Before I start, I want to acknowledge and thank everyone that spent a considerable part of the last month either fighting the fires or supporting those that were. The amazing RFS volunteers are obviously top of the list. I can’t list everyone else, but others that need special mention are the RFS volunteers families; the Police and other emergency services; those that set up fantastic local initiatives such as the roadside fridge in Bungendore; and those that volunteered their time or money to get supplies to those in affected areas.
Now that the fires have eased, it is time to start looking ahead. This week I want to talk about making sure you get the most out of 2020.
In the last month, I was reminded how important it is to live your life to its fullest. Not only did we see the tragic loss of lives in the fires, but I also lost a friend I went to school with. He was a happily married father of four. On 16 December 2019 he was diagnosed with cancer. Sadly, he passed away 11 days later.
Driving down to the funeral, I was listening to a podcast which referenced the work of George Kinder, the father of formalised life planning.
From a financial perspective, most people tend to go through life focussing on how much money they earn, growing their investments and how they will fund their retirement. While these are important, they shouldn’t be the main focus. The main focus should be living your best life.
George recommends the best way to get to the heart of what is really important to you is through the following questions:
- Imagine you won the lottery today and you all of a sudden had more than enough money to last you for the rest of your life. What would the rest of your life be like?
- Now, instead of winning the lottery, imagine you went to the doctor and were told that while you would be healthy, you only had 5 to 10 years left to live. What would you want to do in these 5-10 years?
- Finally, imagine you go to the doctor today feeling healthy, but the doctor reveals that you only have 24 hours to live. This one isn’t what you would do in those 24 hours, but instead what did you miss, who did you not get to be and what did you not get to do?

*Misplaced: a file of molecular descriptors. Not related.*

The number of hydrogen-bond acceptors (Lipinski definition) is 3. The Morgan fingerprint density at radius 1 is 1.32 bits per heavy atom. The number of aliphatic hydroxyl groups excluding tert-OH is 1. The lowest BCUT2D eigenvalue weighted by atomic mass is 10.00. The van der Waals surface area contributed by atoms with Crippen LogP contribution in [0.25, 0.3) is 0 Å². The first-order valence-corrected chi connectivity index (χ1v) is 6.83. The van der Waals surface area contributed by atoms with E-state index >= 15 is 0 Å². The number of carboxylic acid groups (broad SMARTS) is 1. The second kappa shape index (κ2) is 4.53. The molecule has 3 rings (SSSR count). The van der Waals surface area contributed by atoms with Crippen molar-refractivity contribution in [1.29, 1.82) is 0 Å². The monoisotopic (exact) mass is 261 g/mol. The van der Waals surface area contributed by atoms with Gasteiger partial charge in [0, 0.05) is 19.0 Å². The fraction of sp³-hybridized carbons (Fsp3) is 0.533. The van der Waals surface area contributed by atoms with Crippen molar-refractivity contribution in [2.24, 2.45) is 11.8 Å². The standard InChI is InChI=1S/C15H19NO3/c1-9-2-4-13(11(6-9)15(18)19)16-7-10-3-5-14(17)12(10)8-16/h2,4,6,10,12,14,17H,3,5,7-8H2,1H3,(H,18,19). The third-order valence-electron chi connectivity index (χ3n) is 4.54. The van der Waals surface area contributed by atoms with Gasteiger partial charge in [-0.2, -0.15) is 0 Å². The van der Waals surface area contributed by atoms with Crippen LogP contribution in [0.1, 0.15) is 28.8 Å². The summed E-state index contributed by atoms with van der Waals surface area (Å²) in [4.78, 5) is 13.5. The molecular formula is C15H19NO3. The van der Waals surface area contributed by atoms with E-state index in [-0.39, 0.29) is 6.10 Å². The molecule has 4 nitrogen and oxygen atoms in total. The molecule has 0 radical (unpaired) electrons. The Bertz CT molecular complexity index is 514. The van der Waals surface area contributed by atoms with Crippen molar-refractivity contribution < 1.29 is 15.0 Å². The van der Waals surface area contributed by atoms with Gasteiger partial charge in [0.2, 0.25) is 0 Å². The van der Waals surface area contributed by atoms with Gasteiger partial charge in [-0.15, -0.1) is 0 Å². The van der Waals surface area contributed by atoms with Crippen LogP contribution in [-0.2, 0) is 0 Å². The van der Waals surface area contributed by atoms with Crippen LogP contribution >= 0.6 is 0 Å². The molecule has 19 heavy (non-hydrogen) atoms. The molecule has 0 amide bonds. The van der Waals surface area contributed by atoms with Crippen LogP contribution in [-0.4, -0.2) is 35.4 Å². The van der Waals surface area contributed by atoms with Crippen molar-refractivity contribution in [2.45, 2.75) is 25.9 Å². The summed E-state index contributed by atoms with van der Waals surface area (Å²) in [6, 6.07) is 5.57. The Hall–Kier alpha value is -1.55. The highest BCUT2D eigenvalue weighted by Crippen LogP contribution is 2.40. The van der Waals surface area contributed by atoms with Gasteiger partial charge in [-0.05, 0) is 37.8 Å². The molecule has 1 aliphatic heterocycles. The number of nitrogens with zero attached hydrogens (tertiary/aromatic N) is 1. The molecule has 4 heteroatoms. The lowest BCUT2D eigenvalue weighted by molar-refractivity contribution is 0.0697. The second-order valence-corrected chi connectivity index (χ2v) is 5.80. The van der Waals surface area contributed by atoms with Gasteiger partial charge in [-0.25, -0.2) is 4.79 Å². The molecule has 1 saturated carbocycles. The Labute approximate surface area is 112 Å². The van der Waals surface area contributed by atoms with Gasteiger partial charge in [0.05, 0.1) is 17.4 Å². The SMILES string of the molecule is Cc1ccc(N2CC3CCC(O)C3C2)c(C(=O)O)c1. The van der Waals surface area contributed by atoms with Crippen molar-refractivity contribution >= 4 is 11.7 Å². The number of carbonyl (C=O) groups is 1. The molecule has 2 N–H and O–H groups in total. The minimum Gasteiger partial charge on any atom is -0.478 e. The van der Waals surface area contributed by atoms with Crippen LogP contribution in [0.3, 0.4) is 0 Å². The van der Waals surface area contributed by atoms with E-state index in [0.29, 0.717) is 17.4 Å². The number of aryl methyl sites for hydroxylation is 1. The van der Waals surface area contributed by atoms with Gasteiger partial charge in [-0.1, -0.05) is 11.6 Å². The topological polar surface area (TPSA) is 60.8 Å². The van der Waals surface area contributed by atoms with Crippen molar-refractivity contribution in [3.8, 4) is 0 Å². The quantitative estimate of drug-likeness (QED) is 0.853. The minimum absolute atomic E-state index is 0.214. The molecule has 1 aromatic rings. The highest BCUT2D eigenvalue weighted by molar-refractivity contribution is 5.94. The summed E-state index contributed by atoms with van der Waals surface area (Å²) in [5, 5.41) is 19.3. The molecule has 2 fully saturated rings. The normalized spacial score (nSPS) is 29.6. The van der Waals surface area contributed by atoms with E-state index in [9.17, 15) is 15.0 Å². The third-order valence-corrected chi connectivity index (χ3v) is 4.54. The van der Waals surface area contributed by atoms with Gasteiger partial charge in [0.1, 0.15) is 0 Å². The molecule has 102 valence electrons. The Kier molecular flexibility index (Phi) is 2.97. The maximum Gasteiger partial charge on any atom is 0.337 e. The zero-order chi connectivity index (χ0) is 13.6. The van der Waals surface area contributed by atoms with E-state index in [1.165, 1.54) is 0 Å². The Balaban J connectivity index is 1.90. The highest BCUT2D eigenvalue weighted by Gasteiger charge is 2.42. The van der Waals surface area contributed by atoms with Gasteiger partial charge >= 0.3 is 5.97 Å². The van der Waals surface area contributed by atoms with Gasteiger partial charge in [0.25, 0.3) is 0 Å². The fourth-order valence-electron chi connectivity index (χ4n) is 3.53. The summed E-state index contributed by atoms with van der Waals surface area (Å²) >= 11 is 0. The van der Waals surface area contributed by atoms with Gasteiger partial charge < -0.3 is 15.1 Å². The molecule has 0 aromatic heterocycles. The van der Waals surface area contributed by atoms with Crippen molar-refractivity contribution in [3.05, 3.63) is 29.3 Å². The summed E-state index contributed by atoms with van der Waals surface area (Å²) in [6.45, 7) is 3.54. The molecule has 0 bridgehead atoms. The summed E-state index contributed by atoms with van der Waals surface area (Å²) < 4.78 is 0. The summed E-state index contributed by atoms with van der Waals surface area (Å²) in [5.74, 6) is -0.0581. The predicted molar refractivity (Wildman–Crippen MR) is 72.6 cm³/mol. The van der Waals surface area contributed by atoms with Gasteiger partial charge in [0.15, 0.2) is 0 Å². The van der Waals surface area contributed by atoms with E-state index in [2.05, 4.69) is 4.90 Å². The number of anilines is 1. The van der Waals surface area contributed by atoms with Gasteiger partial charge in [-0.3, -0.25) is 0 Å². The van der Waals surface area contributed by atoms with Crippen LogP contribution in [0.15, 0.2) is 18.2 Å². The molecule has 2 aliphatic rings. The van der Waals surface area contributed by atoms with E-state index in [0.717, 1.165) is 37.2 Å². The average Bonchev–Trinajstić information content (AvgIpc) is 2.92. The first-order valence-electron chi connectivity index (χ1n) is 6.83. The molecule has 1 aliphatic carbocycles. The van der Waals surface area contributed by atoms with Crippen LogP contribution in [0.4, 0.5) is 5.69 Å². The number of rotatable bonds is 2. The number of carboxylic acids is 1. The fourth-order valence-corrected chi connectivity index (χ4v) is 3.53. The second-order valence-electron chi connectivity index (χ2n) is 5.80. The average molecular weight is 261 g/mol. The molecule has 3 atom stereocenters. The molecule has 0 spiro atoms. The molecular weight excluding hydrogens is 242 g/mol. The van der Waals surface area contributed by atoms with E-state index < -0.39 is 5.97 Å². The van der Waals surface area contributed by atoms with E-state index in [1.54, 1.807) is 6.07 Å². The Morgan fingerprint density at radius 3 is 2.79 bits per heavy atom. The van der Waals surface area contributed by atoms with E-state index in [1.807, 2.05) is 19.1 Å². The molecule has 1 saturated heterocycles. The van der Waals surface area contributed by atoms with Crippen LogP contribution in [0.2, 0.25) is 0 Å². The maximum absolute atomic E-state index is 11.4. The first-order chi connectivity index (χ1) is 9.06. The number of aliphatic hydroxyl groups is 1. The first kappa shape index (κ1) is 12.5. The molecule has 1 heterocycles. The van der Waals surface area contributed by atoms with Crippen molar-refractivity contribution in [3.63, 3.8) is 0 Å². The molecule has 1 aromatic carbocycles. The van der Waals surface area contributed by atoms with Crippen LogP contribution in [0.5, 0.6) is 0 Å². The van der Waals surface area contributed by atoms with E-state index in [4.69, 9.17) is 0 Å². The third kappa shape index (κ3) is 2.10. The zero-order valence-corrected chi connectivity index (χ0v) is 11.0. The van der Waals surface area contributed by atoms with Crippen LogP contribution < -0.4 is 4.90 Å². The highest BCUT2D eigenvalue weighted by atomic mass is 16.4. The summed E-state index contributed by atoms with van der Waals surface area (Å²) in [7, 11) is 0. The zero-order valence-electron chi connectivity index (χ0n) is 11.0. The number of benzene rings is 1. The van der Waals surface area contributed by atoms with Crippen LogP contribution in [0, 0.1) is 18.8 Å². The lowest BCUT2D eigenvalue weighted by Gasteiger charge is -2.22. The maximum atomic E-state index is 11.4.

The first question usually brings up responses such as giving up work and travel. While these are important and shouldn’t be dismissed, they are not really what drives us.
The answer to the second question is usually less materialistic and more focused on family and friends.
The last answer really gets to the heart of who you are, or at least who you should be. George says that the responses to this question are generally along five themes.
- The first is family and friends and the fact that people wished they had done more to treasure their time together.
- Then comes a realisation for many people that they hadn’t lived their life aligned with who they really are.
- Many people also wished they took more time to be creative and adventurous. This includes not only the artistic sense but also with business and life in general.
- Some people also wished they had given more back to others in need, whether this be in time or money.
- Finally people wished they had a greater sense of place. This includes wishing they were more connected to their own community or that they should have moved to a different place that they always felt attracted to.
So my challenge for you all is make 2020, the start of a new decade, the year that you make sure you are living your best life. Take some time, whether it be by yourself or with a loved one, and ask yourself those three questions.
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